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Latest Testing Compromise Appears Doomed

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Washington

After eight days of intense negotiations, President Clinton's national testing proposal last week was no closer to being launched--or discarded.

Last week, House and Senate leaders brokered a deal acceptable to enough Democrats to lead them to believe they could push it through Congress and send it to Mr. Clinton. But, by Friday morning, opposition by conservative Republicans grew so intense that the House GOP met to discuss an alternative written by testing's most outspoken foe, Rep. Bill Goodling, R-Pa.

Neither the original compromise nor the last-minute Republican plan, however, is likely to gain the support of the Clinton administration or its Democratic supporters in the Senate.

In the end, the plan to administer tests to 4th graders in reading and 8th graders in mathematics remains in limbo until at least the end of this week. The Nov. 7 deadline for finishing work on testing and the education budget, however, may be pushed back again.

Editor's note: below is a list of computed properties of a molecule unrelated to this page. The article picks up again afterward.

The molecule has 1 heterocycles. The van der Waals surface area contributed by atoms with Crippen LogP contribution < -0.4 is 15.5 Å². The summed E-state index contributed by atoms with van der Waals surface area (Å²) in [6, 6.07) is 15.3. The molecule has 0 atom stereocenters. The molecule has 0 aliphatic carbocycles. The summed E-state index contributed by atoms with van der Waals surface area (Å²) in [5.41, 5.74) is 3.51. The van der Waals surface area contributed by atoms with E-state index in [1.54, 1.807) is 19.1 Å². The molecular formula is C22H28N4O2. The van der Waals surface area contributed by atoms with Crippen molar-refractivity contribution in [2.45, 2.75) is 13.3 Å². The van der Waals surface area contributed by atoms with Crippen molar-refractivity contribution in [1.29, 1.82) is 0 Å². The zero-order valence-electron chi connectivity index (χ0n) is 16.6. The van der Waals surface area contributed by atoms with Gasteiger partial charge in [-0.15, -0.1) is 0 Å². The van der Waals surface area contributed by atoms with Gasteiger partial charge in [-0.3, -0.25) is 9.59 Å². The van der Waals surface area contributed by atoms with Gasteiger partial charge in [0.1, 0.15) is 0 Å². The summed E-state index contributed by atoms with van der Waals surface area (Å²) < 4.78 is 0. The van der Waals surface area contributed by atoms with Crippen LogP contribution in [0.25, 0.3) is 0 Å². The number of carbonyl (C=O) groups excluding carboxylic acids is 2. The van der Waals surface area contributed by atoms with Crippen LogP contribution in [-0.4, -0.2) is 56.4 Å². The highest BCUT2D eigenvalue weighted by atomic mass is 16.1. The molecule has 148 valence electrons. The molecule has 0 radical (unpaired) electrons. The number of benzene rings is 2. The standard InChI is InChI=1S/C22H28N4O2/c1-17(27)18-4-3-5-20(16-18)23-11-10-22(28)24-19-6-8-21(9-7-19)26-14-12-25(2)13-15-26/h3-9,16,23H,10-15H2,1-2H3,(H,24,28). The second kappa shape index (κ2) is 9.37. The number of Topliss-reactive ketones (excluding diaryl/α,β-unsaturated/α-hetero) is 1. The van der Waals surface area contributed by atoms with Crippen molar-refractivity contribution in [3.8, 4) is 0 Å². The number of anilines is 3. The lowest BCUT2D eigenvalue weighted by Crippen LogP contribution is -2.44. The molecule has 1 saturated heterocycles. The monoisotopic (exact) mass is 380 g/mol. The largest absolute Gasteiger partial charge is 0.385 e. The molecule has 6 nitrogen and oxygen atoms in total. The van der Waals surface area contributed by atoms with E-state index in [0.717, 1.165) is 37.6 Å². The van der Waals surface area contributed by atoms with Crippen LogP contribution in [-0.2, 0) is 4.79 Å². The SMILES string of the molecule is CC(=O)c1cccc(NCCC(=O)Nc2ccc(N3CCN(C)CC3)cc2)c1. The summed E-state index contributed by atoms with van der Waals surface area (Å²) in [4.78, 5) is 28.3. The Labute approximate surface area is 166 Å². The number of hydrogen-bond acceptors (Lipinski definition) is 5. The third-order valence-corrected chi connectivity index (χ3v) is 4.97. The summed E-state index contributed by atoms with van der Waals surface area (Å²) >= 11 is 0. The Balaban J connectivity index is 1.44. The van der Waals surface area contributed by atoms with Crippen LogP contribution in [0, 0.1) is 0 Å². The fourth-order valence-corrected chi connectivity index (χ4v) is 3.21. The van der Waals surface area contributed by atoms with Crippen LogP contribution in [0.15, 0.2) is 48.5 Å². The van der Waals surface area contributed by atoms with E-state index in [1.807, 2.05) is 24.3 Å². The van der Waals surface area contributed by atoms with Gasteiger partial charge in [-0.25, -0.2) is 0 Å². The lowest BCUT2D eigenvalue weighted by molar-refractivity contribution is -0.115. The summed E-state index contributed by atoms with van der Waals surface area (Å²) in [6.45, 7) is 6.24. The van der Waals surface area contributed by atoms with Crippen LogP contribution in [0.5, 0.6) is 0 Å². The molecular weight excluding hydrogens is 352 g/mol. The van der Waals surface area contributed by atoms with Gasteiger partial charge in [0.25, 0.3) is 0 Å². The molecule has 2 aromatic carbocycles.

"Both sides want to be guaranteed a win," Rep. David R. Obey, D-Wis., said last Thursday morning. The administration wants the assurance that testing will start in the spring of 1999 while conservatives want it killed with no hope of resurrection.

No Movement

At the end of last week, neither side appeared willing to budge.

Rep. Robert L. Livingston

Throughout the week, GOP leaders met with the senior members of the House and Senate appropriations committees to broker a testing deal. The appropriators are at the center of the debate because both chambers added testing amendments to annual spending bills for education and other social programs.

The House bill would ban all work on the testing program, but the Senate legislation would allow test development to continue under the supervision of the National Assessment Governing Board, an existing independent, nonpartisan panel. ("Compromise Is Next Step in Test Odyssey," Sept. 24, 1997.)